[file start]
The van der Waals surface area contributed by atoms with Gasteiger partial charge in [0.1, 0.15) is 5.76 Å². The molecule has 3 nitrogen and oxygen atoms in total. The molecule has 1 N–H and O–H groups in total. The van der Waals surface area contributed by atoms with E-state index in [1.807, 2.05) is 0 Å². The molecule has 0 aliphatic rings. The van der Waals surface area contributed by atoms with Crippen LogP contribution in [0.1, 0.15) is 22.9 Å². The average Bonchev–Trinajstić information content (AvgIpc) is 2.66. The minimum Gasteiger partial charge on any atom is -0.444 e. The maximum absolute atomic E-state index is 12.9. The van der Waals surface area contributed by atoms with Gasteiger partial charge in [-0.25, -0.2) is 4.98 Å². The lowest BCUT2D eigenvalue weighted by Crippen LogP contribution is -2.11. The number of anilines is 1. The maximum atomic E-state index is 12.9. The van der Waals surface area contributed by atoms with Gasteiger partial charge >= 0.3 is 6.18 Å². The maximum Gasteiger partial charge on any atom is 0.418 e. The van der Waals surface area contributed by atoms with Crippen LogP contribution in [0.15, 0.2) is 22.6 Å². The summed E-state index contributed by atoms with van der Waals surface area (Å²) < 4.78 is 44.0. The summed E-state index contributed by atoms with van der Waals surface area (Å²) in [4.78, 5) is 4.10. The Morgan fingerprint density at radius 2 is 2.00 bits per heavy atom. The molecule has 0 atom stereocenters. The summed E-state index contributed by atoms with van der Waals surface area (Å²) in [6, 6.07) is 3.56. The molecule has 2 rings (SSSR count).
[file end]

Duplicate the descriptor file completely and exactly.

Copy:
The van der Waals surface area contributed by atoms with Gasteiger partial charge in [0.1, 0.15) is 5.76 Å². The molecule has 3 nitrogen and oxygen atoms in total. The molecule has 1 N–H and O–H groups in total. The van der Waals surface area contributed by atoms with E-state index in [1.807, 2.05) is 0 Å². The molecule has 0 aliphatic rings. The van der Waals surface area contributed by atoms with Crippen LogP contribution in [0.1, 0.15) is 22.9 Å². The average Bonchev–Trinajstić information content (AvgIpc) is 2.66. The minimum Gasteiger partial charge on any atom is -0.444 e. The maximum absolute atomic E-state index is 12.9. The van der Waals surface area contributed by atoms with Gasteiger partial charge in [-0.25, -0.2) is 4.98 Å². The lowest BCUT2D eigenvalue weighted by Crippen LogP contribution is -2.11. The number of anilines is 1. The maximum atomic E-state index is 12.9. The van der Waals surface area contributed by atoms with Gasteiger partial charge >= 0.3 is 6.18 Å². The maximum Gasteiger partial charge on any atom is 0.418 e. The van der Waals surface area contributed by atoms with Crippen LogP contribution in [0.15, 0.2) is 22.6 Å². The summed E-state index contributed by atoms with van der Waals surface area (Å²) < 4.78 is 44.0. The summed E-state index contributed by atoms with van der Waals surface area (Å²) in [4.78, 5) is 4.10. The Morgan fingerprint density at radius 2 is 2.00 bits per heavy atom. The molecule has 0 atom stereocenters. The summed E-state index contributed by atoms with van der Waals surface area (Å²) in [6, 6.07) is 3.56. The molecule has 2 rings (SSSR count).